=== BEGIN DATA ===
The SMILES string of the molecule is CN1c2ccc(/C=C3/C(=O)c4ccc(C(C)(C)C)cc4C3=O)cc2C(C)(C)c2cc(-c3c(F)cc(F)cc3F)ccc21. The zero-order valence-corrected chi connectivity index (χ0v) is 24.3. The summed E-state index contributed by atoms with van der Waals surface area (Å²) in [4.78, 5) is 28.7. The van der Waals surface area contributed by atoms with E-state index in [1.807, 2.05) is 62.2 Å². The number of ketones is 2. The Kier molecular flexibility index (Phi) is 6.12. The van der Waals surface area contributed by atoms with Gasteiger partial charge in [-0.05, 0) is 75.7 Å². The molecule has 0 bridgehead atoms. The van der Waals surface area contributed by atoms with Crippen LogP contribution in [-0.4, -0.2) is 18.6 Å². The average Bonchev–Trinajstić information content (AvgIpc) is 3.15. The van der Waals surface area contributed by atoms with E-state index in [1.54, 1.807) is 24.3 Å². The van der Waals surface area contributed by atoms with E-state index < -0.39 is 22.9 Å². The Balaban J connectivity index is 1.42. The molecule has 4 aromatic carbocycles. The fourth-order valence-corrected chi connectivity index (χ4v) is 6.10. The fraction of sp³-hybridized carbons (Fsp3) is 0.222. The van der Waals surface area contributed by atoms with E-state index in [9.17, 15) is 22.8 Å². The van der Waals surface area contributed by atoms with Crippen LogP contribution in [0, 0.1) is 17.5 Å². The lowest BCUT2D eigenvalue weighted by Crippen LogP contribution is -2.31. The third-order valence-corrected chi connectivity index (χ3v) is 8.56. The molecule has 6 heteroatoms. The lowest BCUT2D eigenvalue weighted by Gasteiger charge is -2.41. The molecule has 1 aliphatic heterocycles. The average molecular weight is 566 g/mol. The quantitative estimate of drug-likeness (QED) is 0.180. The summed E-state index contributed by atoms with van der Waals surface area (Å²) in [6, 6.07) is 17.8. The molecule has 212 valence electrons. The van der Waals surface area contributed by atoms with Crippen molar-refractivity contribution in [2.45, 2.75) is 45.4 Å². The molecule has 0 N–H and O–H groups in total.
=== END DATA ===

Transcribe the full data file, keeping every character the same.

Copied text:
The SMILES string of the molecule is CN1c2ccc(/C=C3/C(=O)c4ccc(C(C)(C)C)cc4C3=O)cc2C(C)(C)c2cc(-c3c(F)cc(F)cc3F)ccc21. The zero-order valence-corrected chi connectivity index (χ0v) is 24.3. The summed E-state index contributed by atoms with van der Waals surface area (Å²) in [4.78, 5) is 28.7. The van der Waals surface area contributed by atoms with E-state index in [1.807, 2.05) is 62.2 Å². The number of ketones is 2. The Kier molecular flexibility index (Phi) is 6.12. The van der Waals surface area contributed by atoms with Gasteiger partial charge in [-0.05, 0) is 75.7 Å². The molecule has 0 bridgehead atoms. The van der Waals surface area contributed by atoms with Crippen LogP contribution in [-0.4, -0.2) is 18.6 Å². The average Bonchev–Trinajstić information content (AvgIpc) is 3.15. The van der Waals surface area contributed by atoms with E-state index in [1.54, 1.807) is 24.3 Å². The van der Waals surface area contributed by atoms with E-state index < -0.39 is 22.9 Å². The Balaban J connectivity index is 1.42. The molecule has 4 aromatic carbocycles. The fourth-order valence-corrected chi connectivity index (χ4v) is 6.10. The fraction of sp³-hybridized carbons (Fsp3) is 0.222. The van der Waals surface area contributed by atoms with E-state index in [9.17, 15) is 22.8 Å². The van der Waals surface area contributed by atoms with Crippen LogP contribution in [0, 0.1) is 17.5 Å². The lowest BCUT2D eigenvalue weighted by Crippen LogP contribution is -2.31. The third-order valence-corrected chi connectivity index (χ3v) is 8.56. The molecule has 6 heteroatoms. The lowest BCUT2D eigenvalue weighted by Gasteiger charge is -2.41. The molecule has 1 aliphatic heterocycles. The average molecular weight is 566 g/mol. The quantitative estimate of drug-likeness (QED) is 0.180. The summed E-state index contributed by atoms with van der Waals surface area (Å²) in [6, 6.07) is 17.8. The molecule has 212 valence electrons. The van der Waals surface area contributed by atoms with Crippen molar-refractivity contribution in [2.45, 2.75) is 45.4 Å². The molecule has 0 N–H and O–H groups in total.